Beverly Hills City Council Candidate Robin Rowe

Beverly Hills City Council Candidate Robin Rowe

Robin Rowe for Beverly Hills City Council

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No Donations, No Endorsements

Nobody gives money to a politician without expecting something in return. Nobody gives an endorsement to a politician without expecting something in return.

Long before he ran for president, Donald Trump was known for giving money to political candidates of both parties, when running against each other in the same election, to gain undue influence no matter which candidate won. There’s no law against it.

When the Beverly Hills Chamber of Commerce PAC endorses a candidate, they are endorsing who they expect will be their future sponsor. The Beverly Hills City Council funds the Chamber of Commerce. My opponent has been so endorsed.

When the firefighter’s union or the police union endorse a candidate, they are endorsing who will be negotiating their next contract pay increase. Beverly Hills police officers make $250k to $400k per year. Maybe they’re worth it, but it seems a conflict of interest when the politician they endorsed is who will determine their next pay raise. My opponent has been so endorsed.

After candidates accept campaign donations from luxury real estate developers, are we surprised that the City Council, and the Planning Commission appointed by the City Council, vigorously oppose building affordable housing that would compete with their backers?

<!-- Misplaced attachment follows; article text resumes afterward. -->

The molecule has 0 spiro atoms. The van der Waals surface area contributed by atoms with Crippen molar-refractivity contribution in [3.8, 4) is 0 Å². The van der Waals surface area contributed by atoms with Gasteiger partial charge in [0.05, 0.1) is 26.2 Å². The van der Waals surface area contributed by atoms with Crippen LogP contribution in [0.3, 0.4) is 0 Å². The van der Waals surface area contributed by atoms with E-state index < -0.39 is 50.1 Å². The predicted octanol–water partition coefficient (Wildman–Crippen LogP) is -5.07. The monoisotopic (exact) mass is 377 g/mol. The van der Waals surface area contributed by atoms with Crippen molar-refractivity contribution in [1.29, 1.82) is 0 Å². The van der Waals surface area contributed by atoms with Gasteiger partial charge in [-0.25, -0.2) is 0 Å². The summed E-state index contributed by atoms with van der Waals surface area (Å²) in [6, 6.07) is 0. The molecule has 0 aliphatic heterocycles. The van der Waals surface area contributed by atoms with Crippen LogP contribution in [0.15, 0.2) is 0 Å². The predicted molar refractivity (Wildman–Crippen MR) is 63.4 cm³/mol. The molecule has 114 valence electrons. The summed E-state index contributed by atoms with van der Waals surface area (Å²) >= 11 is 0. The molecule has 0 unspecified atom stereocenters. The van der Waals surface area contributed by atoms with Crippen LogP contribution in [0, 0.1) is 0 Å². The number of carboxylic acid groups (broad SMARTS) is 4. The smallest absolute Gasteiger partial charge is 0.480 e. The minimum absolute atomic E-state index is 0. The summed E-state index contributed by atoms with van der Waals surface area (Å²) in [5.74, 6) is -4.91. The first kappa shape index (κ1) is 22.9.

Because I represent The People, and not Special Interests or cronies, I don’t accept donations and don’t seek endorsements.

Why No FPPC Number

When candidates advertise, they are required by the FPPC, the agency responsible for the enforcement of the Political Reform Act, to state Paid for by… in the ad so voters know who paid for it. Politicians who have an FPPC number are also required to display their FPPC number with their ads.

The purpose of the FPPC number is to track the candidate’s campaign back account and committee members who have fiduciary responsibility. When Candidates register with the FPPC to run for office, each candidate has the option to pledge to spend less than $2,000. Any candidate who does so is not assigned an FPPC number. If a candidate later goes over $2,000, the candidate must update their registration and will be assigned a number, but until then, no FPPC number.

Why Some Politicians Spend a Lot Trying to Get Elected

Beverly Hills has historically been one of the most expensive local election in the country, considering it is a town of only 22,000 voters.

Candidates running for Beverly Hills City Council have a funding limit of over $100k, which was recently increased to candidates may spend even more. Note that the position of City Council member pays less than $10k per year, is below the poverty line. So why do many candidates spend so much on their campaigns? A potential attraction of the job is being able to direct a part of the City’s $626 million annual budget to backers and cronies. It’s patronage.

Any Hollywood actor knows that sending glossy headshots through the mail is expensive. So is running campaign ads on television. When we got a mailer from a candidate, maybe many of them, we should ask where the money came from, and what favors whoever backed them is expecting in return after the election.

B.S. bureaucrats are lying when they say that they will listen to voters after being elected. They can’t, because they must keep listen first to their patrons to keep get the money to buy their next election.